You get the idea.

4. Our work lives are so interesting, rewarding, and wonderful that everything else pales by comparison. This must be the explanation, right? For example, look what I accomplished at work just this last week — how could anything beat that?

So, what do you think? Is the Medscape survey valid?

20 Responses to “Are We ID Doctors Really So Unhappy Outside of Work?”

  1. Wendy Armstrong says:

    In 2014 Becker’s Hospital Review published a survey placing ID physicians in the top 10 “happiest specialties.” You can see the data here: https://www.beckershospitalreview.com/hospital-physician-relationships/which-specialty-has-the-happiest-physicians.html
    TO me, this either supports the fact that there are major methodologic flaws probably in all these surveys and/or the Donald J Trump effect. Certainly salaries haven’t gone down since 2014!

  2. Raj Karnatak says:

    Happiness outside the work? Is it related to work? I am not sure if this the right question to ask. As we know our happiness mostly depends on our personal or family life. Difficult to understand how practicing a specialty would make you unhappy outside the work. Happiness at work may be directly related to specialty, but outside work happiness may not be directly related to specialty practice.
    Definitely I was suprised to see the lowest self esteem. Definitely seems some serious issue with sampling. Results could be upside down with different group of ID docs. Just my views

  3. Libby Hohmann says:

    Reading this post brought a laugh! I’m sure the Nobel Committee is happy to get the update. There should be a “Mark Twain Prize” for medical humor — needs a new eponym of course, maybe the Paul Sax Prize!

  4. Albert Morgan says:

    I am an Anesthesiologist that leans sharply left so maybe I’m anomalous to begin with. My advice on self-esteem is to ignore it completely. It is a worthless metric. Think about it, who would you rather have as your doc, a nebbish futzing around making sure everything is just so, or some commando barging in with his Ferrari keys jingling in his hand? My opinion, and business studies back this up, is that confidence is inversely proportional to competence.
    This focus on self esteem comes from that part of the world that conflates it with material success. Your response should be that all mass murderers have amazingly high self-esteem. Shuts it down for a little while at least.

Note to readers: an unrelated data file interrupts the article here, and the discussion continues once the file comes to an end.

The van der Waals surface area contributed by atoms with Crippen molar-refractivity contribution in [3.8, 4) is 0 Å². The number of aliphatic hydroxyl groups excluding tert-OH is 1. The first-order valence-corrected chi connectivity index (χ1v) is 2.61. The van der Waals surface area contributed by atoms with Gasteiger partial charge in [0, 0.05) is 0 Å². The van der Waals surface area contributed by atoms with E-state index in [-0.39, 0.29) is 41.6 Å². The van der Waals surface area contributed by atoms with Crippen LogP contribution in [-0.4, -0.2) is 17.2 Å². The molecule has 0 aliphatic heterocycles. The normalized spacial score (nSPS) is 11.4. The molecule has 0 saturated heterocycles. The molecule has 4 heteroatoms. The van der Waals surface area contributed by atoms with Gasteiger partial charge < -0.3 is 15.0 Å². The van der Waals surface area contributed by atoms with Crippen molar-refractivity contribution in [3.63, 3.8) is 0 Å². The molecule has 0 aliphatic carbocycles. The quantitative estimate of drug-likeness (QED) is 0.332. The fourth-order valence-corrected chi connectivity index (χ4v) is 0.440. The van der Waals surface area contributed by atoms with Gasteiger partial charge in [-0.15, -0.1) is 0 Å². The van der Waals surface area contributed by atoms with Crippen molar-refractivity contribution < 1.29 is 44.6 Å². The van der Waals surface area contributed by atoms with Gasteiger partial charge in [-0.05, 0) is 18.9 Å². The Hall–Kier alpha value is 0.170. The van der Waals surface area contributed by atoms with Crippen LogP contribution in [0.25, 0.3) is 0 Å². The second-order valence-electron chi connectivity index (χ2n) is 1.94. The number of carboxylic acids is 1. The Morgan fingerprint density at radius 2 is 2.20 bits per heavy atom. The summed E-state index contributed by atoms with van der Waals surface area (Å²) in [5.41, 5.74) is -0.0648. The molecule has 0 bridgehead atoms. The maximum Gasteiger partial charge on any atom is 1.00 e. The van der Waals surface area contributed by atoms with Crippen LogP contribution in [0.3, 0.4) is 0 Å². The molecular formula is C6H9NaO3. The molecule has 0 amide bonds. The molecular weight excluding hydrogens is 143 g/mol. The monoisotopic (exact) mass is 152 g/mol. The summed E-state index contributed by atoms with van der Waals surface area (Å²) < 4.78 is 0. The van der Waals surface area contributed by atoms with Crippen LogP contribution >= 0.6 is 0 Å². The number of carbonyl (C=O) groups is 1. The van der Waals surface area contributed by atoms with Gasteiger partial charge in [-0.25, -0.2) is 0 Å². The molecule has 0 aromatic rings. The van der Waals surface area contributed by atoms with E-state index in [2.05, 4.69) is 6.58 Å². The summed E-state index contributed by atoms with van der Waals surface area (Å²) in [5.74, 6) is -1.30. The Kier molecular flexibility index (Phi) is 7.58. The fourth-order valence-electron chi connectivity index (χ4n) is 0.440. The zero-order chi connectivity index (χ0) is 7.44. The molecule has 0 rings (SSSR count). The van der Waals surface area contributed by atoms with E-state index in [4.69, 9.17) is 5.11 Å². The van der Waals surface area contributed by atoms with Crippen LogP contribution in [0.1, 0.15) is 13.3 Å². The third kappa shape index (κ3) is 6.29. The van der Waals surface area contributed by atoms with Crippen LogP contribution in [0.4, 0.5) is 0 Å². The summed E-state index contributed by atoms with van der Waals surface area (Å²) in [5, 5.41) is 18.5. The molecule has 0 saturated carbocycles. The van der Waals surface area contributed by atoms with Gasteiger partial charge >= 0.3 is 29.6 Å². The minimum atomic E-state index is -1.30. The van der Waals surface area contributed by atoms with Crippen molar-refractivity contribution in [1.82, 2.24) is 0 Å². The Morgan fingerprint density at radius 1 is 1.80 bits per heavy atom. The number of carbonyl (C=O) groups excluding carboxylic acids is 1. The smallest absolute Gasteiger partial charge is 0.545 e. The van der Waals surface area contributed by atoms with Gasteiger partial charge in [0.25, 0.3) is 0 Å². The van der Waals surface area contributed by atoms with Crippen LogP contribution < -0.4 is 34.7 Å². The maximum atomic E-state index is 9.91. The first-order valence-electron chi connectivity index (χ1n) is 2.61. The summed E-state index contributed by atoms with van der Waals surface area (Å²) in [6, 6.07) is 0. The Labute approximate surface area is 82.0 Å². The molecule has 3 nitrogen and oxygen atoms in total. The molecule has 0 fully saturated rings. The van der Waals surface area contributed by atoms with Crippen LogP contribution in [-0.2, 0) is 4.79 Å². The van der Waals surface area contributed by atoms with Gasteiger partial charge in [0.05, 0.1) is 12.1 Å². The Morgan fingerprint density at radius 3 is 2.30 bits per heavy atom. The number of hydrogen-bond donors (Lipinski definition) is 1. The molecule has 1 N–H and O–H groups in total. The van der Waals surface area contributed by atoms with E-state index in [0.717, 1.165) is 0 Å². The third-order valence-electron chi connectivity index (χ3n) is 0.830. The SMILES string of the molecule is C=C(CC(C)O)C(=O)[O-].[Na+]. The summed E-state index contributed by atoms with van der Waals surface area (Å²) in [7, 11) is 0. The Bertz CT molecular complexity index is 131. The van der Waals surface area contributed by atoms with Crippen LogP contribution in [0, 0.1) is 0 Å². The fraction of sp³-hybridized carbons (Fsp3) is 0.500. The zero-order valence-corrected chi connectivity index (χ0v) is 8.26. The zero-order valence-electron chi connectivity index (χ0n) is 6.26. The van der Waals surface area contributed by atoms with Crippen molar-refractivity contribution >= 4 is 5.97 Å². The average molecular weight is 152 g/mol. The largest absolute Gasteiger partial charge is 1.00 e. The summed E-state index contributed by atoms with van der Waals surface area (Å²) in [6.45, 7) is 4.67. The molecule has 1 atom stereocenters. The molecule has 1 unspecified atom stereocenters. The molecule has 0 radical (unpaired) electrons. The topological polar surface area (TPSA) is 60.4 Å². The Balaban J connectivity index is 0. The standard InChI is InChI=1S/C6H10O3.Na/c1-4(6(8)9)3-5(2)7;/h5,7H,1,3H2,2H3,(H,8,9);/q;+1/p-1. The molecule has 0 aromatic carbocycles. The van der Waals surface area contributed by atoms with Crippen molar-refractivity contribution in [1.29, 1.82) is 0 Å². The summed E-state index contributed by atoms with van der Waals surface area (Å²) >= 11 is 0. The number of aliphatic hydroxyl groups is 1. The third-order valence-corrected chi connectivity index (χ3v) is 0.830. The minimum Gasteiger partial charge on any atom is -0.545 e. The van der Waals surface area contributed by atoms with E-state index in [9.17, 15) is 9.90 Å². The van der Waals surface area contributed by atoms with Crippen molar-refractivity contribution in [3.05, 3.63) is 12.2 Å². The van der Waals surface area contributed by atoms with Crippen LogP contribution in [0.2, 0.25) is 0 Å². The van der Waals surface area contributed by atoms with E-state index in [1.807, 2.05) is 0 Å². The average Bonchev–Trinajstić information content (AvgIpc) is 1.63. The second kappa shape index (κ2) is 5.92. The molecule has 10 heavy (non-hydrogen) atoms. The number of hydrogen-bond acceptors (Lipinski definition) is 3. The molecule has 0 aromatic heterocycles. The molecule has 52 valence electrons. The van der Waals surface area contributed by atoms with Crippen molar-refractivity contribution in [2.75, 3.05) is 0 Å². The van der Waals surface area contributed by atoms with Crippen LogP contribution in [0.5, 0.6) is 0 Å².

5. Tim Lahey says:

    I bet two separate concepts are conflated in these data. Love to see them disentangled: (1) Enjoyment of work – I bet very high; and (2) Sense that one’s work is properly valued – low. Much as I wish #2 would improve, including monetarily, I have no regrets, baby, because, hey, #1.

  6. Stephen Shafran says:

    This adds insult to injury after the recent BMJ paper stating that ID was the specialty with lowest percent of golfers.


    The obvious conclusion is this: we golf more, we will be happier

  7. Tara Vijayan says:

    I am going to venture another reason (apart from methodologic flaws)- we say YES to far too much. It is harder to set boundaries. Maybe it is in part because we have to convince people that we really do earn our keep by meeting those RVUs (ha) but also I think as folks who are more “left leaning” we perhaps tend towards more altruism (social determinants of health is our jam), and are perhaps a little overly empathic/sensitive in nature. (See this interesting “survey” : https://www.upworthy.com/these-27-non-political-questions-can-predict-whether-you-re-a-republican-or-democrat?). Lastly, agree with Libby Hohman’s comment about the Mark Twain/Paul Sax prize for medical humor. 🙂

  8. Tony says:

    It went from blame Bush to blame Trump.Maybe part of it is arrested development.One of my sons is a clinical psychologist at a major university and he was amazed at how many students( usually undergrads) had to see him after Trump’s victory.I’m a retired internist( politically conservative)and also became an HIV/AIDS expert as in addition to a private practice I had a job at a max security prison- guess I should be really depressed etc. I’m not. I do miss the Hopkins HIV conferences and I really miss the humor of Dr. Sax-great moderator and speaker. I think doctors think to much about money.What do Internists and ID specialists have in common- no procedures. As I was told years ago you don’t get paid much to think. My advise- stay in the moment. Personally I tend to doubt the validity of articles like this one . Dr. Sax- enjoy your new degree!!

    • Dee says: